January 16th, 2007

Chris Keeley

Hannibal Rising: Hannibal Lecter's origin myth

Hannibal Rising: Hannibal Lecter's origin myth

Hannibal Rising is Thomas Harris's latest book in his wildly successful Hannibal Lecter/Silence of the Lambs series. Harris has written precious few novels -- a thriller called Black Sunday and the four Lecter novels -- in thirty years. But for all that he's a very occassional writer, his books loom large in the popular consciousness, and with good reason. They're very, very good.

Hannibal Rising is the origin story of Hannibal Lecter, his childhood in war-torn Lithuania his life in a Soviet orphanage, his rescue to rural France, his move to Paris, and finally, his internship at Johns Hopkins in the USA. Hannibal is basically a superhero -- possessed of superhuman strength and intellect -- and so this is the equivalent of the radio-active spider bite and robbery-gone-bad that turns Peter Parker into Spiderman.

Harris writes superbly -- he's clearly an obsessive researcher, and he revels in the incredible, vividly drawn scenery he conjures. He imbues Hannibal with a cold psychopathy that sends shivers up your spine even as it evokes a strange sympathy for him.

The thread that connects all the Hannibal books is the philosophical question: where does evil come from? In The Red Dragon and Silence of the Lambs, Hannibal is a kind of oracle of evil -- someone who understands it so well that he can tell you where it will strike, and hint that he knows why it will strike, too.

In Hannibal Rising, Harris takes us through the incredible atrocities that transform Hannibal from a brilliant little boy into a cold murderer. As we found out in Hannibal, the last book in the series, Hannibal's family was murdered by looters during the Nazi occupation of Lithuania, who then ate his sister. In Hannibal Rising, we live through the events leading up to this, and through Hannibal's life afterwards, as he turns his brilliance to revenge, transforming himself from someone whose love is so fierce he kills for it into someone who can't feel love at all.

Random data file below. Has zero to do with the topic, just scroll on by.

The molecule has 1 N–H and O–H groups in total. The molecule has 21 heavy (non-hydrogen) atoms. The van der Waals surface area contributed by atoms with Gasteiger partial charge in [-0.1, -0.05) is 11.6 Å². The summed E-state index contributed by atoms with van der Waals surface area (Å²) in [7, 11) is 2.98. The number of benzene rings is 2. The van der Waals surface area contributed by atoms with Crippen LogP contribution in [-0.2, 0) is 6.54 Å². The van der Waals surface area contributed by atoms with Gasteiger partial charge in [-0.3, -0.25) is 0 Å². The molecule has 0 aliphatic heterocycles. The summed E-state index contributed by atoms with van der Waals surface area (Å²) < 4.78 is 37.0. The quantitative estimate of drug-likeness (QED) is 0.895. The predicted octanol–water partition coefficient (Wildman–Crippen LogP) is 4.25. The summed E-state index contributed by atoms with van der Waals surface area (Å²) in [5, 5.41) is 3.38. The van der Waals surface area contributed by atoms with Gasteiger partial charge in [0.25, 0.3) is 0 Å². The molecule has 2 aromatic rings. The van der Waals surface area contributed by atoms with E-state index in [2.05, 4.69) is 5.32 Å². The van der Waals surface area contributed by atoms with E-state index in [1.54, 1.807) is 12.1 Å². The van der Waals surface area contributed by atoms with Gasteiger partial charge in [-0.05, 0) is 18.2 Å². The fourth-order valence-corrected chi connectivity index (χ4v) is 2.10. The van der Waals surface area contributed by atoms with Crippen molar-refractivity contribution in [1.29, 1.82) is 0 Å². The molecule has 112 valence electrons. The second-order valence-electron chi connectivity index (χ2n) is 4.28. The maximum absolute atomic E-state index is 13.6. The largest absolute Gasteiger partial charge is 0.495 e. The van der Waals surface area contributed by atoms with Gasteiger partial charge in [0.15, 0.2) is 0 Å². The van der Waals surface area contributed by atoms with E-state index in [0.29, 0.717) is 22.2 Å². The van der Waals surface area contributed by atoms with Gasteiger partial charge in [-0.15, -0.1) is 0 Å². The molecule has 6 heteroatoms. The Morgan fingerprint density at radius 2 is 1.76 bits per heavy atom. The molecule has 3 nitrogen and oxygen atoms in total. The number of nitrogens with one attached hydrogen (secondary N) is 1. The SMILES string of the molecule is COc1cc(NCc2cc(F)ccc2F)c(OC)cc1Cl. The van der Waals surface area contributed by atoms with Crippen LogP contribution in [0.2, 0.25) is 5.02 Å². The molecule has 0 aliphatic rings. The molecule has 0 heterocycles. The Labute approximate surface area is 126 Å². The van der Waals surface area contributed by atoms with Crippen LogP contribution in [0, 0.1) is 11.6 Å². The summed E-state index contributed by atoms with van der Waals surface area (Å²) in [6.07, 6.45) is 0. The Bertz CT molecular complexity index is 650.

This makes the Hannibal/Clarice Starling love affair in Hannibal (hinted at in Silence of the Lambs) pay off all the more. Hannibal Lecter may be the most interesting anti-hero in contemporary fiction, a character so good that he works as well in film as he does in print.

The audiobook edition of Hannibal Rising is superb -- Harris himself reads it, in his soft southern accent, doing a marvellous job with the European accents, giving the text a real suspenseful treatment that only the author can impart.

There's only one thing I don't like about this book -- the cover. It stinks. It's like someone rang down to the art department and said, "Get that guy who letters all the crummy Tolkien knockoffs to just write the title on burnt parchment, OK?" Link, Link to audiobook

Chris Keeley

Photos of Dodos

Photos of Dodos
Posted 2007-01-22

This week in the magazine, Ian Parker writes about the British paleontologist Julian Hume, an expert on the dodo, a large, flightless bird that once lived on the island of Mauritius, in the Indian Ocean. The bird became extinct in the seventeenth century, before photography was invented. To create the photographs presented here, the artist Harri Kallio took life-size models of the dodo to Mauritius and recreated scenes of the bird in its native surroundings. Kallio’s work appears courtesy of the artist and the Bonni Benrubi Gallery.